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Golden Days for Apricots

April 22, 1998|RUSS PARSONS

It may take a little longer for this year's apricot harvest to get rolling, but once it starts, it'll be Katy (or, more accurately, Patterson, Tilton or even Blenheim), bar the door.

Those are all apricot varieties that begin harvesting later in the spring, and they're the ones you're likely to see most of this year.

Growers are expecting a total harvest almost as large as last year's record--the second good one in a row, coming after back-to-back disasters in 1995 and 1996. The harvest will begin about 10 days later than usual, so expect to see the first apricots in the market beginning about the middle of May.

The earliest apricots, primarily the Castlebrites from south of Bakersfield, are the ones that were most affected by this winter's crazy weather. Because of cool temperatures, the bees couldn't do that thing that bees do during pollination.

That's less of a problem the farther north you go. From Bakersfield, the harvest will proceed up the San Joaquin Valley, wrapping up in Winters, just north of Sacramento, in late June. The harvest around Hollister, south of Santa Clara, takes place about the same time.

In the valley, most of the apricots are Pattersons (which make up about half the state's total harvest), Tiltons and, yes, Katys. Castlebrite, the other dominant variety, has shrunk this decade from 35% to about 20% of the harvest.

It's in the Hollister area that most of the state's Royals and Blenheims are produced. Those older varieties (in reality, they're the same variety parading under different names) are the highest in quality. Still, most of them go to drying; they're just too fragile to be shipped in large quantities over long distances. Look for them in Southern California at farmers' markets.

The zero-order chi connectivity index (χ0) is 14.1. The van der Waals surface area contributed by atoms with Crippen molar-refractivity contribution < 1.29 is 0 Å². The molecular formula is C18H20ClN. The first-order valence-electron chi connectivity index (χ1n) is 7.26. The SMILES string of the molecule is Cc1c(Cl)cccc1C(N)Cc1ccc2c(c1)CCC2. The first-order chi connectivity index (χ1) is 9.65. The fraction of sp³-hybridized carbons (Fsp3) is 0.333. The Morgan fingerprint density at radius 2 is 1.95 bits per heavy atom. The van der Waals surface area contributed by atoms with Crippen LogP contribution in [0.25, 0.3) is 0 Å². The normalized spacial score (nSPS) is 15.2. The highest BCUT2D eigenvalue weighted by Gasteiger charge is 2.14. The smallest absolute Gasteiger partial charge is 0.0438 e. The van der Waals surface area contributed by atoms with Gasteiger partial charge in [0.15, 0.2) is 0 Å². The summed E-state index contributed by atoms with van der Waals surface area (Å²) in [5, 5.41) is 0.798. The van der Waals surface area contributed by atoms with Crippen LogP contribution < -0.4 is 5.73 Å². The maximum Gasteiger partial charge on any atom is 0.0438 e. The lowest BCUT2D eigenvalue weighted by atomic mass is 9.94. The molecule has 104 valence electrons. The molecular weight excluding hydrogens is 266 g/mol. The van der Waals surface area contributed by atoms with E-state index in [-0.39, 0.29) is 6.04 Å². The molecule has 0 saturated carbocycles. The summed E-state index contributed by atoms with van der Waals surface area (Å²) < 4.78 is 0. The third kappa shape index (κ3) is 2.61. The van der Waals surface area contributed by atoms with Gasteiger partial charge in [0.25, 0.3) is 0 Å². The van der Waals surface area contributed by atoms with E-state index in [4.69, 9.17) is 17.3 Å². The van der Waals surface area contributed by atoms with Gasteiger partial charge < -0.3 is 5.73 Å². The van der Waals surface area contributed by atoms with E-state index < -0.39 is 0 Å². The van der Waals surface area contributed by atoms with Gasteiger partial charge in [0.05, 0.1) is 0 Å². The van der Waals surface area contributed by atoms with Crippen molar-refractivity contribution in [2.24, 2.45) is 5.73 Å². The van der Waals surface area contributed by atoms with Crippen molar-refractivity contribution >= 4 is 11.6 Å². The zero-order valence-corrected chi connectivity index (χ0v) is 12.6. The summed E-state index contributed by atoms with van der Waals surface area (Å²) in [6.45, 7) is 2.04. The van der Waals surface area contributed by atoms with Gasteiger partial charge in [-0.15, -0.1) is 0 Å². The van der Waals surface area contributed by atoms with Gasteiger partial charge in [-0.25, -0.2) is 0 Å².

While you're at it, you might also check there and at some of the U-pick places around Ojai for the very few old-time Moorparks that are still around. They are reputed to be the best-eating apricots ever.

Overall, though, quality should be uniformly high this year, once the early Castlebrites are done. "Because of the lack of violent swings in temperature and in the weather in general, the apricots have had a chance to mature steadily," says Tom Tjerandsen, manager of the California Fresh Apricot Council. "Because of that, we anticipate exceptionally large size and sweetness.

"It's when you get blasts of 80 degrees for three days, then a cell moves through and it's 55 for 10 days, that you run into problems. The trees never know what to do. Though it's been cooler than normal, the temperatures have been in a fairly narrow spectrum throughout the entire cycle. This is going to be a great quality year."

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